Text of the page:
Recently, I was rather shocked to discover that some people outside our market still think of 3D printing as a toy technology for making Yoda heads. One individual reminded me that many people believe the technology is still stuck in the Gartner Trough of Disillusionment. Yet another person bemoaned that so little was happening in 3D printing at the moment. From the eye of the storm, I assure you, this is the most exciting time to be a part of the 3D printing industry.
Yes, our technology is moving at a snail’s pace and may not be a very accurate production method in the grand scheme of things. We can’t do color well and we use comparatively few materials well, also. Smooth surfaces are still a problem for us. A third of part costs still come from manual labor, our machines are slow, and our materials are expensive. Everyone still asks us, “When will 3D printing be used in manufacturing?”
But, meanwhile, we’ve made tens of millions of metal bridges and crowns using powder bed fusion, tens of millions of jewelry molds with vat polymerization, millions of thermoset dental molds with vat polymerization, millions of clear aligners as well, tens of millions of hearing aid shells, and hundreds of thousands of surgical guides and orthopedic implants.
People always then press on, wishing to know when we’ll manufacture millions of inexpensive parts or bulk goods. I’ve always thought this was rather silly. It’s like saying that Airbus is not a manufacturing firm because it only makes 900 aircraft a year.
First, I thought that I had to justify why we didn’t make Happy Meal Toys and 2-cent polymer parts. I was always apologetic that we hadn’t fully penetrated the automotive supply chain or make inexpensive items. I’ve modeled and tried to predict when and how we’d be able to produce five-dollar metal parts. But, since the very beginning, I’ve always thought, “Why the f*ck would we?”
Now that we are being used in regular car production by various companies for niche parts, I’m happy with the achievement. But I’m also not terribly content with our place in the margin-less desert that is the automotive supply chain. Additionally, I’m certain that people don’t really understand the potential of 3D printing. This technology is not relevant because we can “compete with injection molding.” This technology is relevant because we can make all of the things that matter. So, for the first part of this equation, I refer you to my 3D printing manifesto “welcome to a 3D printed world” that I made in 2016.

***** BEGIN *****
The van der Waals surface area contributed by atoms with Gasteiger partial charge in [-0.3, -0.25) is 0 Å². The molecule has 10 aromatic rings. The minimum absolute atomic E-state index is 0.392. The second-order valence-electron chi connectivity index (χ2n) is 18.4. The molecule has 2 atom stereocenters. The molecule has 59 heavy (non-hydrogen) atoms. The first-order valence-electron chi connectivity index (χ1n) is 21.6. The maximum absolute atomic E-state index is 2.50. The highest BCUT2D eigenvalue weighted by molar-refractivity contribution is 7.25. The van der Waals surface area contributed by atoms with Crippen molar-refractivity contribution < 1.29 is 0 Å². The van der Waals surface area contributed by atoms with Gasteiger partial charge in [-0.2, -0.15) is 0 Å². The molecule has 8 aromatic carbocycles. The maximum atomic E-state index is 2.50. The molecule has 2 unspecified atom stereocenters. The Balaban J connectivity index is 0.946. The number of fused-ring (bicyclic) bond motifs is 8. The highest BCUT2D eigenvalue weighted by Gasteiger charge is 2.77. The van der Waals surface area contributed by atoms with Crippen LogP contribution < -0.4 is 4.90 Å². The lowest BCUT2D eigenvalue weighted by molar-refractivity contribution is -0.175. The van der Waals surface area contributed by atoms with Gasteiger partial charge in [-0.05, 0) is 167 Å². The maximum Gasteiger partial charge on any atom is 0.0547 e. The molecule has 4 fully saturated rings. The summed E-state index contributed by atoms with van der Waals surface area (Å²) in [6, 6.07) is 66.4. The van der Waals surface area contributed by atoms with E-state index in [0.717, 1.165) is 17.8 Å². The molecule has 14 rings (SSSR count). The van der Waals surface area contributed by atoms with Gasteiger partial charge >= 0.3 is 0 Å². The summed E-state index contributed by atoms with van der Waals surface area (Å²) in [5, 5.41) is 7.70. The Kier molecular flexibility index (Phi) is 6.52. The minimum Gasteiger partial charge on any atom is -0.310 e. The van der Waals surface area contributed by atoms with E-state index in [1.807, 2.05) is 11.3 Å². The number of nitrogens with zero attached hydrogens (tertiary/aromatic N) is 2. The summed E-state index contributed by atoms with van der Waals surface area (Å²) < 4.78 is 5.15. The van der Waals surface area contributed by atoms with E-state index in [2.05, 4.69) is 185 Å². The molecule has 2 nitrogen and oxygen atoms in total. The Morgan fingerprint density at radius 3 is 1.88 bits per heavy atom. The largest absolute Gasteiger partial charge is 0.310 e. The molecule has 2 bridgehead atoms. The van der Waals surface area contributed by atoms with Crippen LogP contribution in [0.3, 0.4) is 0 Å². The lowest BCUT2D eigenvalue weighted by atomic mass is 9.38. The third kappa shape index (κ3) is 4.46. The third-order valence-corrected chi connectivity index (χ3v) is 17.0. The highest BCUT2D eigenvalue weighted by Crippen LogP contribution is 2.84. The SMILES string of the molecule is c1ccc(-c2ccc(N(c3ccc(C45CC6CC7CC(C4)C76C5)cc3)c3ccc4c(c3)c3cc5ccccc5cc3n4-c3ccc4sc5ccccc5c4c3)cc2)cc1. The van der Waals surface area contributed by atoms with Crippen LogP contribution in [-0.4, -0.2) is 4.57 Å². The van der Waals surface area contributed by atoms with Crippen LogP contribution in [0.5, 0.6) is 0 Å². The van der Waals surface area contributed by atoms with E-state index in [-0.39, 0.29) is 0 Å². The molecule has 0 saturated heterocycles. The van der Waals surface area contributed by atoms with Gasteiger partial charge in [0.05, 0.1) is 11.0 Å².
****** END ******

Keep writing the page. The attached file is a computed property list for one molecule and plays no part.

What will it mean to live in a world where anyone, anywhere can make anything? A world where 3D printers are ubiquitous?
- We will no longer be able to wear anyone else’s shoes.
- Given enough eyeballs, all things are shallow.
- Anything that “touches” a person in some way will be 3D printed.
- If it is important to you emotionally, it will be 3D printed.
- if it is important to you because you are passionate about it, it will be 3D printed.
- if it needs to be right because it is your life on the line, it will be 3D printed.
- if a significant improvement in comfort means the world to you, it will be 3D printed.
- We will 3D print all of the meaningful things. The value will migrate towards 3D printed goods and services that cater to a 3D printed world.
- Mass-produced items with millions of copies will still be made. LVMH will still exist. Sometimes we want to outsource the complicated or unimportant decisions in design. But mass production will be rolled back, pressed into the corner of Happy Meal toys and cheap TVs.
- What you design, what you find beautiful, what you discover, what you make, what you remix will determine value for a large amount of people. Creativity, discovery, being first, and curation will become crucial.
- Smaller markets and smaller target audiences will dwindle. Peaks will be higher and valleys deeper. Product development will accelerate. There will be platforms for everything and everyone will be a brand.
- Anything that can be made will be made by anyone anywhere.
- Anyone could 3D print a spoon, a land mine, or a rose.
- Nothing can be uninvented—no thing or no idea.
- Any individual—even artists and terrorists—will have access to all of the world’s technology.
- Armies will iteratively improve and get better still.
- The leviathan will be bridled, not having a hold over his populace.
- We will eliminate much of the waste caused by mass production.
- We will eliminate much of the carbon and pollution caused by supply chains and inventories.
- There will be no way whatsoever to defend any intellectual property.
- In the long run, 3D printing will be completely free.
- In the long run, the technology will suck the value out of all manufacturing, design, invention, and distribution.
- We will be able to print spare parts for people. Tissue, bones, organs.
- We will be able to nanoprint at the atomic level and produce labs-on-chips.
- We will be able to 3D print nanomachines/microsystems on the desktop.
- Gradient materials will outperform mass produced materials.
- In the long run, it will not make sense to research or invent because you will not be able to benefit from invention.